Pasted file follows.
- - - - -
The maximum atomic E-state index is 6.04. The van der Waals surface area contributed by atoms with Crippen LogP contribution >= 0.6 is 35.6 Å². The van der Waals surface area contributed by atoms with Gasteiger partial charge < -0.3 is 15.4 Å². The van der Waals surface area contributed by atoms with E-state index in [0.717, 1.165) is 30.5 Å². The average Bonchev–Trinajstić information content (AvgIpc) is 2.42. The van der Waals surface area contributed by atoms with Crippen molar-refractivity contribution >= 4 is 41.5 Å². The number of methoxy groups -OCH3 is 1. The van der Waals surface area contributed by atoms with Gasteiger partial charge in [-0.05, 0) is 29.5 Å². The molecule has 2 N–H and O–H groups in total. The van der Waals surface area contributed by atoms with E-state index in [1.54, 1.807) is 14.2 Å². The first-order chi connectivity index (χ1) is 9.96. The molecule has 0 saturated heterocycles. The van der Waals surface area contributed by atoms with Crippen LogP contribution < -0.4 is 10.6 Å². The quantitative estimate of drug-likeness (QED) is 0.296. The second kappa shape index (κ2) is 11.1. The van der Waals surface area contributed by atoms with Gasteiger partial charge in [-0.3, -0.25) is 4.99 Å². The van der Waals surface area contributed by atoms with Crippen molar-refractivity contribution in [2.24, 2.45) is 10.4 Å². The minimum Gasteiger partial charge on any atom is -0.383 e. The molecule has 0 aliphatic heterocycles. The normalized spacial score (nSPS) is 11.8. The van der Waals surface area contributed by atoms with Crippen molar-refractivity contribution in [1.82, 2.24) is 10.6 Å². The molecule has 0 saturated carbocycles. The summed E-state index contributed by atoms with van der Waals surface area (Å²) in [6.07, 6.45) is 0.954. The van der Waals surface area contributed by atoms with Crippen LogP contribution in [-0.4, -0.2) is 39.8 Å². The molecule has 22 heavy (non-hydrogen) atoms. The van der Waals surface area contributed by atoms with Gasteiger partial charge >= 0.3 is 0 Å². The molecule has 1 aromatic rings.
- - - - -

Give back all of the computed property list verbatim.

The maximum atomic E-state index is 6.04. The van der Waals surface area contributed by atoms with Crippen LogP contribution >= 0.6 is 35.6 Å². The van der Waals surface area contributed by atoms with Gasteiger partial charge < -0.3 is 15.4 Å². The van der Waals surface area contributed by atoms with E-state index in [0.717, 1.165) is 30.5 Å². The average Bonchev–Trinajstić information content (AvgIpc) is 2.42. The van der Waals surface area contributed by atoms with Crippen molar-refractivity contribution >= 4 is 41.5 Å². The number of methoxy groups -OCH3 is 1. The van der Waals surface area contributed by atoms with Gasteiger partial charge in [-0.05, 0) is 29.5 Å². The molecule has 2 N–H and O–H groups in total. The van der Waals surface area contributed by atoms with E-state index in [1.54, 1.807) is 14.2 Å². The first-order chi connectivity index (χ1) is 9.96. The molecule has 0 saturated heterocycles. The van der Waals surface area contributed by atoms with Crippen LogP contribution < -0.4 is 10.6 Å². The quantitative estimate of drug-likeness (QED) is 0.296. The second kappa shape index (κ2) is 11.1. The van der Waals surface area contributed by atoms with Gasteiger partial charge in [-0.3, -0.25) is 4.99 Å². The van der Waals surface area contributed by atoms with Crippen molar-refractivity contribution in [2.24, 2.45) is 10.4 Å². The minimum Gasteiger partial charge on any atom is -0.383 e. The molecule has 0 aliphatic heterocycles. The normalized spacial score (nSPS) is 11.8. The van der Waals surface area contributed by atoms with Crippen molar-refractivity contribution in [1.82, 2.24) is 10.6 Å². The molecule has 0 saturated carbocycles. The summed E-state index contributed by atoms with van der Waals surface area (Å²) in [6.07, 6.45) is 0.954. The van der Waals surface area contributed by atoms with Crippen LogP contribution in [-0.4, -0.2) is 39.8 Å². The molecule has 22 heavy (non-hydrogen) atoms. The van der Waals surface area contributed by atoms with Gasteiger partial charge >= 0.3 is 0 Å². The molecule has 1 aromatic rings.